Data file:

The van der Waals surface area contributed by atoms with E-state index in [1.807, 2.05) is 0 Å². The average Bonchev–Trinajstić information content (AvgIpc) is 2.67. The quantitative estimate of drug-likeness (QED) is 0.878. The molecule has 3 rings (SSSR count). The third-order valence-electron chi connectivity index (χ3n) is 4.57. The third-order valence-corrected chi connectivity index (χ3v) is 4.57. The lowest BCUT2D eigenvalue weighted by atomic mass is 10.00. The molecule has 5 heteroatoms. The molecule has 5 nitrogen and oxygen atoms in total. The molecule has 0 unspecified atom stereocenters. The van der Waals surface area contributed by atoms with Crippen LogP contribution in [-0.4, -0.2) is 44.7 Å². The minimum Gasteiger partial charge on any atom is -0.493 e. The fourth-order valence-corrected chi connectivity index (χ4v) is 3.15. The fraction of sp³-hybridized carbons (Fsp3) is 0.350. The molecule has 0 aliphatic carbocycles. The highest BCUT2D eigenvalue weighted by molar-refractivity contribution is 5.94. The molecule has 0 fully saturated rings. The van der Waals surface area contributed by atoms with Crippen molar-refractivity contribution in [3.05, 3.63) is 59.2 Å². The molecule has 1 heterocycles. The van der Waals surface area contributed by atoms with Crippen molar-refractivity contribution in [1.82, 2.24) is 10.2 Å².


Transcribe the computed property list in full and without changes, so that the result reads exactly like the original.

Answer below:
The van der Waals surface area contributed by atoms with E-state index in [1.807, 2.05) is 0 Å². The average Bonchev–Trinajstić information content (AvgIpc) is 2.67. The quantitative estimate of drug-likeness (QED) is 0.878. The molecule has 3 rings (SSSR count). The third-order valence-electron chi connectivity index (χ3n) is 4.57. The third-order valence-corrected chi connectivity index (χ3v) is 4.57. The lowest BCUT2D eigenvalue weighted by atomic mass is 10.00. The molecule has 5 heteroatoms. The molecule has 5 nitrogen and oxygen atoms in total. The molecule has 0 unspecified atom stereocenters. The van der Waals surface area contributed by atoms with Crippen LogP contribution in [-0.4, -0.2) is 44.7 Å². The minimum Gasteiger partial charge on any atom is -0.493 e. The fourth-order valence-corrected chi connectivity index (χ4v) is 3.15. The fraction of sp³-hybridized carbons (Fsp3) is 0.350. The molecule has 0 aliphatic carbocycles. The highest BCUT2D eigenvalue weighted by molar-refractivity contribution is 5.94. The molecule has 0 fully saturated rings. The van der Waals surface area contributed by atoms with Crippen molar-refractivity contribution in [3.05, 3.63) is 59.2 Å². The molecule has 1 heterocycles. The van der Waals surface area contributed by atoms with Crippen molar-refractivity contribution in [1.82, 2.24) is 10.2 Å².